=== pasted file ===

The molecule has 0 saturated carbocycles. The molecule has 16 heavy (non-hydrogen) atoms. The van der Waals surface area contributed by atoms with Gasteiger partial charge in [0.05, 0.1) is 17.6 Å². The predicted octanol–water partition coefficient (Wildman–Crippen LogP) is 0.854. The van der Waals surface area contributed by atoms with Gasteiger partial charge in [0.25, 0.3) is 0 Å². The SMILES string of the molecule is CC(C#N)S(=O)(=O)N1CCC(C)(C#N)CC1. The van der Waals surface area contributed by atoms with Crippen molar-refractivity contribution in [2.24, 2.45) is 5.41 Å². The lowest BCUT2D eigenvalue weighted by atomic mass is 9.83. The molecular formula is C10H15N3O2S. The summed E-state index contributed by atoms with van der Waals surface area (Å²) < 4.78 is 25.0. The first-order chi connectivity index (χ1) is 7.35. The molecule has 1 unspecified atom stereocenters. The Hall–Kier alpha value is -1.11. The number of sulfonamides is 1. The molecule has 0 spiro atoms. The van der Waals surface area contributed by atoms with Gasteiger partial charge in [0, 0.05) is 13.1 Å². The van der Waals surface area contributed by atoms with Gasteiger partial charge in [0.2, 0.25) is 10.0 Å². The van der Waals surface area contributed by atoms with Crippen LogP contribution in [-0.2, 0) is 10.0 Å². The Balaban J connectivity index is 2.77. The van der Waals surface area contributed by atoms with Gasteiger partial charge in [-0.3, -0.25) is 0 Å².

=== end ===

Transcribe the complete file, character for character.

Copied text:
The molecule has 0 saturated carbocycles. The molecule has 16 heavy (non-hydrogen) atoms. The van der Waals surface area contributed by atoms with Gasteiger partial charge in [0.05, 0.1) is 17.6 Å². The predicted octanol–water partition coefficient (Wildman–Crippen LogP) is 0.854. The van der Waals surface area contributed by atoms with Gasteiger partial charge in [0.25, 0.3) is 0 Å². The SMILES string of the molecule is CC(C#N)S(=O)(=O)N1CCC(C)(C#N)CC1. The van der Waals surface area contributed by atoms with Crippen molar-refractivity contribution in [2.24, 2.45) is 5.41 Å². The lowest BCUT2D eigenvalue weighted by atomic mass is 9.83. The molecular formula is C10H15N3O2S. The summed E-state index contributed by atoms with van der Waals surface area (Å²) < 4.78 is 25.0. The first-order chi connectivity index (χ1) is 7.35. The molecule has 1 unspecified atom stereocenters. The Hall–Kier alpha value is -1.11. The number of sulfonamides is 1. The molecule has 0 spiro atoms. The van der Waals surface area contributed by atoms with Gasteiger partial charge in [0, 0.05) is 13.1 Å². The van der Waals surface area contributed by atoms with Gasteiger partial charge in [0.2, 0.25) is 10.0 Å². The van der Waals surface area contributed by atoms with Crippen LogP contribution in [-0.2, 0) is 10.0 Å². The Balaban J connectivity index is 2.77. The van der Waals surface area contributed by atoms with Gasteiger partial charge in [-0.3, -0.25) is 0 Å².